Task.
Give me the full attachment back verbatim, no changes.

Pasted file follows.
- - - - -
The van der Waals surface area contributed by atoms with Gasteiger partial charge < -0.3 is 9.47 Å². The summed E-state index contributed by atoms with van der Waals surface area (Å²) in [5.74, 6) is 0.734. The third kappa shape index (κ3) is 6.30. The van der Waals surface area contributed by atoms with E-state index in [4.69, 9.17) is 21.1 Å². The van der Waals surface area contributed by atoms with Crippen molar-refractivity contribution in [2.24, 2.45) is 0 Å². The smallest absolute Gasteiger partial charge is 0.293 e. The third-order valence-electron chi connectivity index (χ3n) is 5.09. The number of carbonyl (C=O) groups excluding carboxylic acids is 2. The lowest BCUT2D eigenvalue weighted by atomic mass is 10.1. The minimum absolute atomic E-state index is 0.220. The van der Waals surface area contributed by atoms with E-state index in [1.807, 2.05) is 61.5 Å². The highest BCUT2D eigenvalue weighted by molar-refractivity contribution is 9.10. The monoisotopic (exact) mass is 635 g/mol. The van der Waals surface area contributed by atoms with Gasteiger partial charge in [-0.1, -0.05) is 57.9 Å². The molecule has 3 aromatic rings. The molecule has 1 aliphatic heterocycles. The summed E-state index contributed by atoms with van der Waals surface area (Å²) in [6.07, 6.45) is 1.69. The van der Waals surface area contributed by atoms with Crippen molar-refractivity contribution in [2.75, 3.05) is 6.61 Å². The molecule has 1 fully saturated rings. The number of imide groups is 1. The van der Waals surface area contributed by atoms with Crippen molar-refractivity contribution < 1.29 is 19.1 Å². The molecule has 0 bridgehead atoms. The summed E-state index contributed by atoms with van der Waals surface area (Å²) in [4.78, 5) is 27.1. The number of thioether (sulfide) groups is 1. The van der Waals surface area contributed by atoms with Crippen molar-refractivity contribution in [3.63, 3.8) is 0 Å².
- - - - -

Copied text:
The van der Waals surface area contributed by atoms with Gasteiger partial charge < -0.3 is 9.47 Å². The summed E-state index contributed by atoms with van der Waals surface area (Å²) in [5.74, 6) is 0.734. The third kappa shape index (κ3) is 6.30. The van der Waals surface area contributed by atoms with E-state index in [4.69, 9.17) is 21.1 Å². The van der Waals surface area contributed by atoms with Crippen molar-refractivity contribution in [2.24, 2.45) is 0 Å². The smallest absolute Gasteiger partial charge is 0.293 e. The third-order valence-electron chi connectivity index (χ3n) is 5.09. The number of carbonyl (C=O) groups excluding carboxylic acids is 2. The lowest BCUT2D eigenvalue weighted by atomic mass is 10.1. The minimum absolute atomic E-state index is 0.220. The van der Waals surface area contributed by atoms with E-state index in [1.807, 2.05) is 61.5 Å². The highest BCUT2D eigenvalue weighted by molar-refractivity contribution is 9.10. The monoisotopic (exact) mass is 635 g/mol. The van der Waals surface area contributed by atoms with Gasteiger partial charge in [-0.1, -0.05) is 57.9 Å². The molecule has 3 aromatic rings. The molecule has 1 aliphatic heterocycles. The summed E-state index contributed by atoms with van der Waals surface area (Å²) in [6.07, 6.45) is 1.69. The van der Waals surface area contributed by atoms with Crippen molar-refractivity contribution in [2.75, 3.05) is 6.61 Å². The molecule has 1 fully saturated rings. The number of imide groups is 1. The van der Waals surface area contributed by atoms with Crippen molar-refractivity contribution < 1.29 is 19.1 Å². The molecule has 0 bridgehead atoms. The summed E-state index contributed by atoms with van der Waals surface area (Å²) in [4.78, 5) is 27.1. The number of thioether (sulfide) groups is 1. The van der Waals surface area contributed by atoms with Crippen molar-refractivity contribution in [3.63, 3.8) is 0 Å².